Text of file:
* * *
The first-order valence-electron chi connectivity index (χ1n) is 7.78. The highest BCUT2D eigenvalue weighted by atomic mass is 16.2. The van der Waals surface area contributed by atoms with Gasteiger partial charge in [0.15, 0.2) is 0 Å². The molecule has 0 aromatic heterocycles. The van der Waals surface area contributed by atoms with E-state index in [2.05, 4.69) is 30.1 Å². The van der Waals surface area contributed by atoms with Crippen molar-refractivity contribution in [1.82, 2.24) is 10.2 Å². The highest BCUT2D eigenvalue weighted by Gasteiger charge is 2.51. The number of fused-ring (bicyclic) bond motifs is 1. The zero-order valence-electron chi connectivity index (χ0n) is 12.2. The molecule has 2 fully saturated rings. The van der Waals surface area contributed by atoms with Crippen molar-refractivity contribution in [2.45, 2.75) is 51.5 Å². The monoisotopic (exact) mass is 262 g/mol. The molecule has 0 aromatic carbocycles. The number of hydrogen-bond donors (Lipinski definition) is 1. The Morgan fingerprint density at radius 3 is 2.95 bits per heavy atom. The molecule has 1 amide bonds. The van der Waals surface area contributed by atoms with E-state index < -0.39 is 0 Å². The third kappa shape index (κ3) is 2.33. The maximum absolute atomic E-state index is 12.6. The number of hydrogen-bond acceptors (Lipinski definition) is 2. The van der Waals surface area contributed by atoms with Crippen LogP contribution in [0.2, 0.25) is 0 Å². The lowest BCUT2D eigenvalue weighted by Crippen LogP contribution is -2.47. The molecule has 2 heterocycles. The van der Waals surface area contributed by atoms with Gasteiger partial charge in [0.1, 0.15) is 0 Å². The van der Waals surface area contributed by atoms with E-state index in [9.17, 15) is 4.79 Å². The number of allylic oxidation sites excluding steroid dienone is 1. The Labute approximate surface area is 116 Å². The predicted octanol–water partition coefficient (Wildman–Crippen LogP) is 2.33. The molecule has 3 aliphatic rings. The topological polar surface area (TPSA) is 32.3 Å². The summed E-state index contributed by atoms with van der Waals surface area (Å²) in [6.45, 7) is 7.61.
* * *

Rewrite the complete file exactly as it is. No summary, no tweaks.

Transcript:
The first-order valence-electron chi connectivity index (χ1n) is 7.78. The highest BCUT2D eigenvalue weighted by atomic mass is 16.2. The van der Waals surface area contributed by atoms with Gasteiger partial charge in [0.15, 0.2) is 0 Å². The molecule has 0 aromatic heterocycles. The van der Waals surface area contributed by atoms with E-state index in [2.05, 4.69) is 30.1 Å². The van der Waals surface area contributed by atoms with Crippen molar-refractivity contribution in [1.82, 2.24) is 10.2 Å². The highest BCUT2D eigenvalue weighted by Gasteiger charge is 2.51. The number of fused-ring (bicyclic) bond motifs is 1. The zero-order valence-electron chi connectivity index (χ0n) is 12.2. The molecule has 2 fully saturated rings. The van der Waals surface area contributed by atoms with Crippen molar-refractivity contribution in [2.45, 2.75) is 51.5 Å². The monoisotopic (exact) mass is 262 g/mol. The molecule has 0 aromatic carbocycles. The number of hydrogen-bond donors (Lipinski definition) is 1. The Morgan fingerprint density at radius 3 is 2.95 bits per heavy atom. The molecule has 1 amide bonds. The van der Waals surface area contributed by atoms with E-state index < -0.39 is 0 Å². The third kappa shape index (κ3) is 2.33. The maximum absolute atomic E-state index is 12.6. The number of hydrogen-bond acceptors (Lipinski definition) is 2. The van der Waals surface area contributed by atoms with Crippen LogP contribution in [0.2, 0.25) is 0 Å². The lowest BCUT2D eigenvalue weighted by Crippen LogP contribution is -2.47. The molecule has 2 heterocycles. The van der Waals surface area contributed by atoms with Gasteiger partial charge in [0.1, 0.15) is 0 Å². The van der Waals surface area contributed by atoms with E-state index in [9.17, 15) is 4.79 Å². The number of allylic oxidation sites excluding steroid dienone is 1. The Labute approximate surface area is 116 Å². The predicted octanol–water partition coefficient (Wildman–Crippen LogP) is 2.33. The molecule has 3 aliphatic rings. The topological polar surface area (TPSA) is 32.3 Å². The summed E-state index contributed by atoms with van der Waals surface area (Å²) in [6.45, 7) is 7.61.